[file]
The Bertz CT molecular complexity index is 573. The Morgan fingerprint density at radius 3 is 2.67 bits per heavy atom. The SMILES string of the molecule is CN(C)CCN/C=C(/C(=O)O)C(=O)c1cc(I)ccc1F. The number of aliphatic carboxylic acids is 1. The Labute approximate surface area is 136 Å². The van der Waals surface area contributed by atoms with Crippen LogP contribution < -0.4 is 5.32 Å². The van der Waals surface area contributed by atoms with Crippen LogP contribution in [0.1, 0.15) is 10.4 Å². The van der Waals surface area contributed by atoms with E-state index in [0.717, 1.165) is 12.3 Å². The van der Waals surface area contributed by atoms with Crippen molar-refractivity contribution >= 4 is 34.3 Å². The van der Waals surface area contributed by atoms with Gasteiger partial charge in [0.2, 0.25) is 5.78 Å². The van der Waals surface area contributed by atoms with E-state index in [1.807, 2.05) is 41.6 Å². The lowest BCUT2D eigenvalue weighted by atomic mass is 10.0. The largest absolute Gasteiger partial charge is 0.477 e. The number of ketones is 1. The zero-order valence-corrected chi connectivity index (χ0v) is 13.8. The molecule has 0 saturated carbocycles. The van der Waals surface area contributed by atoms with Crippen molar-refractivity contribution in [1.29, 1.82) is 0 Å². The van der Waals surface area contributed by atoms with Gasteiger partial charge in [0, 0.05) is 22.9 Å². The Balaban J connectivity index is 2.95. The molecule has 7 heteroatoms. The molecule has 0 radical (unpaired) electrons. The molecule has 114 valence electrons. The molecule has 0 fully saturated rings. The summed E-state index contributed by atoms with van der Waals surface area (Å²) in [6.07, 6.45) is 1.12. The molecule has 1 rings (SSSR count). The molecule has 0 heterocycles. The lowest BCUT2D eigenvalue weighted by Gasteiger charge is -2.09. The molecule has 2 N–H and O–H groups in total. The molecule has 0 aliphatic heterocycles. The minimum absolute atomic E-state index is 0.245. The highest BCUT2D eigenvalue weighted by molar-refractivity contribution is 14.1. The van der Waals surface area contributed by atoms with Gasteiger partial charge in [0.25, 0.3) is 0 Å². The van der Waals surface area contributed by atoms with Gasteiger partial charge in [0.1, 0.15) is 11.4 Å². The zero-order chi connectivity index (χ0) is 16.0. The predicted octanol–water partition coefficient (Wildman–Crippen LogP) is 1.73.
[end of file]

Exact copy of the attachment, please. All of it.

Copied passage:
The Bertz CT molecular complexity index is 573. The Morgan fingerprint density at radius 3 is 2.67 bits per heavy atom. The SMILES string of the molecule is CN(C)CCN/C=C(/C(=O)O)C(=O)c1cc(I)ccc1F. The number of aliphatic carboxylic acids is 1. The Labute approximate surface area is 136 Å². The van der Waals surface area contributed by atoms with Crippen LogP contribution < -0.4 is 5.32 Å². The van der Waals surface area contributed by atoms with Crippen LogP contribution in [0.1, 0.15) is 10.4 Å². The van der Waals surface area contributed by atoms with E-state index in [0.717, 1.165) is 12.3 Å². The van der Waals surface area contributed by atoms with Crippen molar-refractivity contribution >= 4 is 34.3 Å². The van der Waals surface area contributed by atoms with Gasteiger partial charge in [0.2, 0.25) is 5.78 Å². The van der Waals surface area contributed by atoms with E-state index in [1.807, 2.05) is 41.6 Å². The lowest BCUT2D eigenvalue weighted by atomic mass is 10.0. The largest absolute Gasteiger partial charge is 0.477 e. The number of ketones is 1. The zero-order valence-corrected chi connectivity index (χ0v) is 13.8. The molecule has 0 saturated carbocycles. The van der Waals surface area contributed by atoms with Crippen molar-refractivity contribution in [1.29, 1.82) is 0 Å². The van der Waals surface area contributed by atoms with Gasteiger partial charge in [0, 0.05) is 22.9 Å². The Balaban J connectivity index is 2.95. The molecule has 7 heteroatoms. The molecule has 0 radical (unpaired) electrons. The molecule has 114 valence electrons. The molecule has 0 fully saturated rings. The summed E-state index contributed by atoms with van der Waals surface area (Å²) in [6.07, 6.45) is 1.12. The molecule has 1 rings (SSSR count). The molecule has 0 heterocycles. The lowest BCUT2D eigenvalue weighted by Gasteiger charge is -2.09. The molecule has 2 N–H and O–H groups in total. The molecule has 0 aliphatic heterocycles. The minimum absolute atomic E-state index is 0.245. The highest BCUT2D eigenvalue weighted by molar-refractivity contribution is 14.1. The van der Waals surface area contributed by atoms with Gasteiger partial charge in [0.25, 0.3) is 0 Å². The van der Waals surface area contributed by atoms with Gasteiger partial charge in [0.1, 0.15) is 11.4 Å². The zero-order chi connectivity index (χ0) is 16.0. The predicted octanol–water partition coefficient (Wildman–Crippen LogP) is 1.73.